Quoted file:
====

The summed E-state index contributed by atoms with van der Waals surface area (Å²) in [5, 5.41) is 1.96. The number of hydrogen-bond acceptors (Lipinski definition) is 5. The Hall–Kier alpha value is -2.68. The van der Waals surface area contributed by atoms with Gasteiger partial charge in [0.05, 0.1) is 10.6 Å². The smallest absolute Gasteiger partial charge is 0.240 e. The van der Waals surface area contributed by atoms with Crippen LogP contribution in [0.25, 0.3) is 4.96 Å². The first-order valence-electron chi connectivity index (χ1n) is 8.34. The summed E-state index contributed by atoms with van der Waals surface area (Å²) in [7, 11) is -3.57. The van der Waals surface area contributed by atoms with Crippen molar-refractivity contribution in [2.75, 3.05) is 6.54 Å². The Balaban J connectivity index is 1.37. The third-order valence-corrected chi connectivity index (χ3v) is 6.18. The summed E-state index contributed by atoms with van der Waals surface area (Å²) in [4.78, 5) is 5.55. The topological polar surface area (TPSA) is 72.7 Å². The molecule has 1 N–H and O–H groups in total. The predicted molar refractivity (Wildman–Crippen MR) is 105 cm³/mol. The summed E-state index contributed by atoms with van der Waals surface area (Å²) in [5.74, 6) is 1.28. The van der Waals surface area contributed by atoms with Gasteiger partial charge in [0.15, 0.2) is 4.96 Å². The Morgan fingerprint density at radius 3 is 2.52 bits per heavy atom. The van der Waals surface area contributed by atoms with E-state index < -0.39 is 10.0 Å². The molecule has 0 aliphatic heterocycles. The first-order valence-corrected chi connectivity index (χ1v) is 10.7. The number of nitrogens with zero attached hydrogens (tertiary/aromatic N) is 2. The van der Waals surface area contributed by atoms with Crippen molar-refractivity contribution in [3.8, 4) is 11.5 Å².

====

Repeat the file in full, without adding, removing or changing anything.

The summed E-state index contributed by atoms with van der Waals surface area (Å²) in [5, 5.41) is 1.96. The number of hydrogen-bond acceptors (Lipinski definition) is 5. The Hall–Kier alpha value is -2.68. The van der Waals surface area contributed by atoms with Gasteiger partial charge in [0.05, 0.1) is 10.6 Å². The smallest absolute Gasteiger partial charge is 0.240 e. The van der Waals surface area contributed by atoms with Crippen LogP contribution in [0.25, 0.3) is 4.96 Å². The first-order valence-electron chi connectivity index (χ1n) is 8.34. The summed E-state index contributed by atoms with van der Waals surface area (Å²) in [7, 11) is -3.57. The van der Waals surface area contributed by atoms with Crippen molar-refractivity contribution in [2.75, 3.05) is 6.54 Å². The Balaban J connectivity index is 1.37. The third-order valence-corrected chi connectivity index (χ3v) is 6.18. The summed E-state index contributed by atoms with van der Waals surface area (Å²) in [4.78, 5) is 5.55. The topological polar surface area (TPSA) is 72.7 Å². The molecule has 1 N–H and O–H groups in total. The predicted molar refractivity (Wildman–Crippen MR) is 105 cm³/mol. The summed E-state index contributed by atoms with van der Waals surface area (Å²) in [5.74, 6) is 1.28. The van der Waals surface area contributed by atoms with Gasteiger partial charge in [0.15, 0.2) is 4.96 Å². The Morgan fingerprint density at radius 3 is 2.52 bits per heavy atom. The van der Waals surface area contributed by atoms with E-state index < -0.39 is 10.0 Å². The molecule has 0 aliphatic heterocycles. The first-order valence-corrected chi connectivity index (χ1v) is 10.7. The number of nitrogens with zero attached hydrogens (tertiary/aromatic N) is 2. The van der Waals surface area contributed by atoms with Crippen molar-refractivity contribution in [3.8, 4) is 11.5 Å².